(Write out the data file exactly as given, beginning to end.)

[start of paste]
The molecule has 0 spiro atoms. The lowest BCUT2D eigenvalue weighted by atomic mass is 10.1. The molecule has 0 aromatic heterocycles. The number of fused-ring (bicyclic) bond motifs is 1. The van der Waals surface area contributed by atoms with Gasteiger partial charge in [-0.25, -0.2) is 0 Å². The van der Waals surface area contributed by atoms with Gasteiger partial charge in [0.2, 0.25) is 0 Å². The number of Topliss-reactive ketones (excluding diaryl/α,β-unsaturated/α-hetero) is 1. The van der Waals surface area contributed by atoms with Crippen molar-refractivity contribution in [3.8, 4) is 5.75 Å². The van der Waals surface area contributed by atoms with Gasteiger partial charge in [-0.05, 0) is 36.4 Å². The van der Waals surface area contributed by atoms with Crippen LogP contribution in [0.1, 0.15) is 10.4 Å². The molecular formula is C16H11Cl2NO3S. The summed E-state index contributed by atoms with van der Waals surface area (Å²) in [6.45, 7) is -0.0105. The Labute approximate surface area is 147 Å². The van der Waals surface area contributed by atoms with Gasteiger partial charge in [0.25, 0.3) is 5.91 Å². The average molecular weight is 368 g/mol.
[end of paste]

The molecule has 0 spiro atoms. The lowest BCUT2D eigenvalue weighted by atomic mass is 10.1. The molecule has 0 aromatic heterocycles. The number of fused-ring (bicyclic) bond motifs is 1. The van der Waals surface area contributed by atoms with Gasteiger partial charge in [-0.25, -0.2) is 0 Å². The van der Waals surface area contributed by atoms with Gasteiger partial charge in [0.2, 0.25) is 0 Å². The number of Topliss-reactive ketones (excluding diaryl/α,β-unsaturated/α-hetero) is 1. The van der Waals surface area contributed by atoms with Crippen molar-refractivity contribution in [3.8, 4) is 5.75 Å². The van der Waals surface area contributed by atoms with Gasteiger partial charge in [-0.05, 0) is 36.4 Å². The van der Waals surface area contributed by atoms with Crippen LogP contribution in [0.1, 0.15) is 10.4 Å². The molecular formula is C16H11Cl2NO3S. The summed E-state index contributed by atoms with van der Waals surface area (Å²) in [6.45, 7) is -0.0105. The Labute approximate surface area is 147 Å². The van der Waals surface area contributed by atoms with Gasteiger partial charge in [0.25, 0.3) is 5.91 Å². The average molecular weight is 368 g/mol.